Indicator Holder
© Frank Ford 2004; Photos by FF

I use this little fixture all the time. It's a simple block I made to fit my AXA tool holder, and it supports the adjustable arm for my indicator. I really like having the indicator mounted in this location - its location is easily adjusted by moving the carriage or compound, rigidly supported, and easy to handle.

Here I'm dialing in a square hunk of CRS by zeroing out the DRO, backing off the cross slide, rotating the chuck 90 degrees, and bringing the slide in to zero again. By rotating the chuck until I see the lowest reading, I can get the square piece centered quickly, almost as if I were working with a round rod.

Update, 12/25/05:

It seems I keep needing to reset my compound for copying various reamer, guitar bridge pin and other tapers more often than I thought I would. So, getting tired of trying to get my indicator exactly on center, I figured I could rework my indicator holder to make life a bit easier.

I had a piece of 1/4" x 5/8" precision ground W-1 steel from another adventure, so I started with that in mind, and plowed a slot through the face of my indicator holder:

Next, I drove a 1/4" ball end mill down the middle 1/4" deep to receive a spring:

At the end of my piece of ground steel, I cut a nice point with a 1/2" ball end mill:


And, just to be ever so cool, I rounded that point nicely with a roundover bit:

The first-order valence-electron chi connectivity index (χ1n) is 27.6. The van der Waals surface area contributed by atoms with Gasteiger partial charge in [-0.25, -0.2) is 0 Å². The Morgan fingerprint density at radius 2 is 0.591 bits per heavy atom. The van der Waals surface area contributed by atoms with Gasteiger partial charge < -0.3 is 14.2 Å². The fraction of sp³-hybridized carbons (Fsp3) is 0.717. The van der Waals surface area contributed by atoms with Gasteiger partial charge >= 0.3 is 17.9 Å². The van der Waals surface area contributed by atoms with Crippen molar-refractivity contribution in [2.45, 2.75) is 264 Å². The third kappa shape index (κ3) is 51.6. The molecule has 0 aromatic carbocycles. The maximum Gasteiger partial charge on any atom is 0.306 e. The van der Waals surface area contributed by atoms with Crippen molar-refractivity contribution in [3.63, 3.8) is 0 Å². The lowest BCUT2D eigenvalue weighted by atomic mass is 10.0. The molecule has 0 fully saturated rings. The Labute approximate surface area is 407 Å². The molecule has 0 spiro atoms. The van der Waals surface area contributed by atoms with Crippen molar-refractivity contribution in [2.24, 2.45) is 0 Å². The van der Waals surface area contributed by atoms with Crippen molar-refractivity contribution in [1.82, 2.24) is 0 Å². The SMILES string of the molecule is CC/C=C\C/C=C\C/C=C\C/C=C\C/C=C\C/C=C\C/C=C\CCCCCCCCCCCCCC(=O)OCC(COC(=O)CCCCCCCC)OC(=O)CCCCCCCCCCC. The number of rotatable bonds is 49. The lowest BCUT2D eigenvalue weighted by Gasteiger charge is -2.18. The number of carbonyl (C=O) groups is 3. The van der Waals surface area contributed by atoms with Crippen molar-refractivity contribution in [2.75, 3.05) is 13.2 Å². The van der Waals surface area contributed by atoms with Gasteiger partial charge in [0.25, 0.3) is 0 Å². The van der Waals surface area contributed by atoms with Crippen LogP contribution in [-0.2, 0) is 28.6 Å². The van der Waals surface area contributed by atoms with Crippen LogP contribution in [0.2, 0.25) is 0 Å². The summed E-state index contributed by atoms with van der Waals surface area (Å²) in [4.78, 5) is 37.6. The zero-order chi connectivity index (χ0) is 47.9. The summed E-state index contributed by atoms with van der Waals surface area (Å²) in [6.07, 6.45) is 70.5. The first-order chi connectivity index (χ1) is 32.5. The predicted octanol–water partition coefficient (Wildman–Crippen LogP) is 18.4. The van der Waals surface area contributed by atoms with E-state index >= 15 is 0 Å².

It came out very well, I think:

At the other end of the same piece, I decided to add some graduations. So I used a broken end mill (I have any number of those I create myself) sharpened to a cutting point.  With the mill locked in back gear and not running, of course, I set the depth to about .005" and scribed some grooves for easy visual reference.  I chose .050" for the long lines and split them at .025 for the short ones:

A closeup:

I countersunk a screw through the bar, and filed it roughly to a point:

That way, I could stick it anywhere I wanted into the coils of the spring in the slot:

The final assembly:

The body is brown because I gave it a heat/oil treatment in the kitchen oven when I first made the holder.  The plate covering the slide is black because I had some black anodized aluminum hanging around.

Here's the tool set up for use:


Now, at least I don't even have to think about being precisely on center as I move my compound around to catch the taper. . .

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